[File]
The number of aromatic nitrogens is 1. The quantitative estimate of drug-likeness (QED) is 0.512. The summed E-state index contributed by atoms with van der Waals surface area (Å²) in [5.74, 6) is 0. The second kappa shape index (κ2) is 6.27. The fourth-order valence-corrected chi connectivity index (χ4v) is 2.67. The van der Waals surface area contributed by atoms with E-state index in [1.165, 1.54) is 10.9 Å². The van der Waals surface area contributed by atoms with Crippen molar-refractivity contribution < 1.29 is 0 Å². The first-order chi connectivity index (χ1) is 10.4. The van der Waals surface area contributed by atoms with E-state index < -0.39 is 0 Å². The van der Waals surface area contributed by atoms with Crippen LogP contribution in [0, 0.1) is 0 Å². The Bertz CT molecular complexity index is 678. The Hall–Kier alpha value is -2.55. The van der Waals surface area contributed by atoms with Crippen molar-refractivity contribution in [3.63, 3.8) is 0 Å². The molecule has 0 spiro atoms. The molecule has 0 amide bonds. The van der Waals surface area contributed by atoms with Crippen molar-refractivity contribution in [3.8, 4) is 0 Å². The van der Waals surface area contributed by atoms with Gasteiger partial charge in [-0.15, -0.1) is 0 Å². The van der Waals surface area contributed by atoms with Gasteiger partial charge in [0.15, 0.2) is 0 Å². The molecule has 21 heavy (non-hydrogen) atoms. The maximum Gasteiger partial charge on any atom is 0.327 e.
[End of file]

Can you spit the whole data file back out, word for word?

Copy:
The number of aromatic nitrogens is 1. The quantitative estimate of drug-likeness (QED) is 0.512. The summed E-state index contributed by atoms with van der Waals surface area (Å²) in [5.74, 6) is 0. The second kappa shape index (κ2) is 6.27. The fourth-order valence-corrected chi connectivity index (χ4v) is 2.67. The van der Waals surface area contributed by atoms with E-state index in [1.165, 1.54) is 10.9 Å². The van der Waals surface area contributed by atoms with Crippen molar-refractivity contribution < 1.29 is 0 Å². The first-order chi connectivity index (χ1) is 10.4. The van der Waals surface area contributed by atoms with E-state index < -0.39 is 0 Å². The van der Waals surface area contributed by atoms with Crippen LogP contribution in [0, 0.1) is 0 Å². The Bertz CT molecular complexity index is 678. The Hall–Kier alpha value is -2.55. The van der Waals surface area contributed by atoms with Crippen molar-refractivity contribution in [3.63, 3.8) is 0 Å². The molecule has 0 spiro atoms. The molecule has 0 amide bonds. The van der Waals surface area contributed by atoms with Crippen molar-refractivity contribution in [3.8, 4) is 0 Å². The van der Waals surface area contributed by atoms with Gasteiger partial charge in [-0.15, -0.1) is 0 Å². The van der Waals surface area contributed by atoms with Gasteiger partial charge in [0.15, 0.2) is 0 Å². The molecule has 21 heavy (non-hydrogen) atoms. The maximum Gasteiger partial charge on any atom is 0.327 e.